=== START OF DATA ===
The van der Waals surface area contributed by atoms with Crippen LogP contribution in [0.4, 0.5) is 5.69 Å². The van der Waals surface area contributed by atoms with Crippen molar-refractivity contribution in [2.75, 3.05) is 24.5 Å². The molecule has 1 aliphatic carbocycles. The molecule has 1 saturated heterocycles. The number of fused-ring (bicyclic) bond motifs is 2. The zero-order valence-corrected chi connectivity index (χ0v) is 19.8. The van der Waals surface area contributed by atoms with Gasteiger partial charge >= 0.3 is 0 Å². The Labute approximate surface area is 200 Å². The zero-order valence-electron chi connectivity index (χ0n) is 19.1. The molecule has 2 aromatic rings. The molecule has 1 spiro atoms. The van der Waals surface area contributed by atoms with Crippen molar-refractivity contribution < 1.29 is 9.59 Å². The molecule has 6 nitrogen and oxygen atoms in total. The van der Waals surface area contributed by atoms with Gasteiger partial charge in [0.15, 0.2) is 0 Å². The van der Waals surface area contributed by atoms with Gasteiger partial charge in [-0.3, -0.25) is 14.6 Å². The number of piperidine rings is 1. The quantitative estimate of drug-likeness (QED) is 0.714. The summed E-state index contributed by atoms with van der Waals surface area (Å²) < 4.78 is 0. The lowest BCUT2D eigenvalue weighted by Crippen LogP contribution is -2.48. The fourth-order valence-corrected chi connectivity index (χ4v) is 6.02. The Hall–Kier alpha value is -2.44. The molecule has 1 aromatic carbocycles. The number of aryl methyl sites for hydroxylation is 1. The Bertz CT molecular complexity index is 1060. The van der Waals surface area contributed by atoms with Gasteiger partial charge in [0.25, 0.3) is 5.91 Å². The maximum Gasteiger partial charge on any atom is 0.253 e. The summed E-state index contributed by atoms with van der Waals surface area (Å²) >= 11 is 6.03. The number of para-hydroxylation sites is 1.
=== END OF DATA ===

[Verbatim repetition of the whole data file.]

The van der Waals surface area contributed by atoms with Crippen LogP contribution in [0.4, 0.5) is 5.69 Å². The van der Waals surface area contributed by atoms with Crippen molar-refractivity contribution in [2.75, 3.05) is 24.5 Å². The molecule has 1 aliphatic carbocycles. The molecule has 1 saturated heterocycles. The number of fused-ring (bicyclic) bond motifs is 2. The zero-order valence-corrected chi connectivity index (χ0v) is 19.8. The van der Waals surface area contributed by atoms with Gasteiger partial charge >= 0.3 is 0 Å². The Labute approximate surface area is 200 Å². The zero-order valence-electron chi connectivity index (χ0n) is 19.1. The molecule has 2 aromatic rings. The molecule has 1 spiro atoms. The van der Waals surface area contributed by atoms with Crippen molar-refractivity contribution < 1.29 is 9.59 Å². The molecule has 6 nitrogen and oxygen atoms in total. The van der Waals surface area contributed by atoms with Gasteiger partial charge in [0.15, 0.2) is 0 Å². The van der Waals surface area contributed by atoms with Gasteiger partial charge in [-0.3, -0.25) is 14.6 Å². The number of piperidine rings is 1. The quantitative estimate of drug-likeness (QED) is 0.714. The summed E-state index contributed by atoms with van der Waals surface area (Å²) < 4.78 is 0. The lowest BCUT2D eigenvalue weighted by Crippen LogP contribution is -2.48. The fourth-order valence-corrected chi connectivity index (χ4v) is 6.02. The Hall–Kier alpha value is -2.44. The molecule has 1 aromatic carbocycles. The number of aryl methyl sites for hydroxylation is 1. The Bertz CT molecular complexity index is 1060. The van der Waals surface area contributed by atoms with Gasteiger partial charge in [0.25, 0.3) is 5.91 Å². The maximum Gasteiger partial charge on any atom is 0.253 e. The summed E-state index contributed by atoms with van der Waals surface area (Å²) >= 11 is 6.03. The number of para-hydroxylation sites is 1.